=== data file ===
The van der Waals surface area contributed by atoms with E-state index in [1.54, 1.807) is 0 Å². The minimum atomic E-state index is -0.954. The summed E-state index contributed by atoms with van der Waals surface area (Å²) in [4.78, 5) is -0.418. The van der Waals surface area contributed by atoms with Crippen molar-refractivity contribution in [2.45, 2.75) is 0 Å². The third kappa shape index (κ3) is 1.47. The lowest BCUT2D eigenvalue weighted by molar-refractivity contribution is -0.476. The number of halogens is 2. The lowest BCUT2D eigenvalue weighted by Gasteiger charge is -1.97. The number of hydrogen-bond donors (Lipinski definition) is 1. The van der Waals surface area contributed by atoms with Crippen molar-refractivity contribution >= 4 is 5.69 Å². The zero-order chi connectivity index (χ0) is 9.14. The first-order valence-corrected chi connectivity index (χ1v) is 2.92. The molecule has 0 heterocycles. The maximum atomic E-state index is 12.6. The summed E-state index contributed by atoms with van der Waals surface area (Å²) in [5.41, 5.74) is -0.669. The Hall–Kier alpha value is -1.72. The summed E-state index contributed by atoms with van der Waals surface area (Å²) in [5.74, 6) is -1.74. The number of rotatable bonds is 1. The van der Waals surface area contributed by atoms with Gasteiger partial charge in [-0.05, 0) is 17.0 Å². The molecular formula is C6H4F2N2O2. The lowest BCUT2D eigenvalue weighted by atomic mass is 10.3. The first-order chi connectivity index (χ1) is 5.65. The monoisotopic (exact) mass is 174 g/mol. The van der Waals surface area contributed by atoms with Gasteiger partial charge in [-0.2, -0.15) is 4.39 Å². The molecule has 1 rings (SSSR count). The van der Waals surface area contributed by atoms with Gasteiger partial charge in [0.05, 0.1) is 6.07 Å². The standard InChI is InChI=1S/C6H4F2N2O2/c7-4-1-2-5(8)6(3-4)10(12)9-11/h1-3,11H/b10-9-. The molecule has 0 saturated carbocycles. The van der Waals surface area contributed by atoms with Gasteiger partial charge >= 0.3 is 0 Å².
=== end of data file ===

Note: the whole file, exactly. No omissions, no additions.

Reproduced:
The van der Waals surface area contributed by atoms with E-state index in [1.54, 1.807) is 0 Å². The minimum atomic E-state index is -0.954. The summed E-state index contributed by atoms with van der Waals surface area (Å²) in [4.78, 5) is -0.418. The van der Waals surface area contributed by atoms with Crippen molar-refractivity contribution in [2.45, 2.75) is 0 Å². The third kappa shape index (κ3) is 1.47. The lowest BCUT2D eigenvalue weighted by molar-refractivity contribution is -0.476. The number of halogens is 2. The lowest BCUT2D eigenvalue weighted by Gasteiger charge is -1.97. The number of hydrogen-bond donors (Lipinski definition) is 1. The van der Waals surface area contributed by atoms with Crippen molar-refractivity contribution >= 4 is 5.69 Å². The zero-order chi connectivity index (χ0) is 9.14. The first-order valence-corrected chi connectivity index (χ1v) is 2.92. The molecule has 0 heterocycles. The maximum atomic E-state index is 12.6. The summed E-state index contributed by atoms with van der Waals surface area (Å²) in [5.41, 5.74) is -0.669. The Hall–Kier alpha value is -1.72. The summed E-state index contributed by atoms with van der Waals surface area (Å²) in [5.74, 6) is -1.74. The number of rotatable bonds is 1. The van der Waals surface area contributed by atoms with Gasteiger partial charge in [-0.05, 0) is 17.0 Å². The molecular formula is C6H4F2N2O2. The lowest BCUT2D eigenvalue weighted by atomic mass is 10.3. The first-order chi connectivity index (χ1) is 5.65. The monoisotopic (exact) mass is 174 g/mol. The van der Waals surface area contributed by atoms with Gasteiger partial charge in [-0.2, -0.15) is 4.39 Å². The molecule has 1 rings (SSSR count). The van der Waals surface area contributed by atoms with Gasteiger partial charge in [0.05, 0.1) is 6.07 Å². The standard InChI is InChI=1S/C6H4F2N2O2/c7-4-1-2-5(8)6(3-4)10(12)9-11/h1-3,11H/b10-9-. The molecule has 0 saturated carbocycles. The van der Waals surface area contributed by atoms with Gasteiger partial charge >= 0.3 is 0 Å².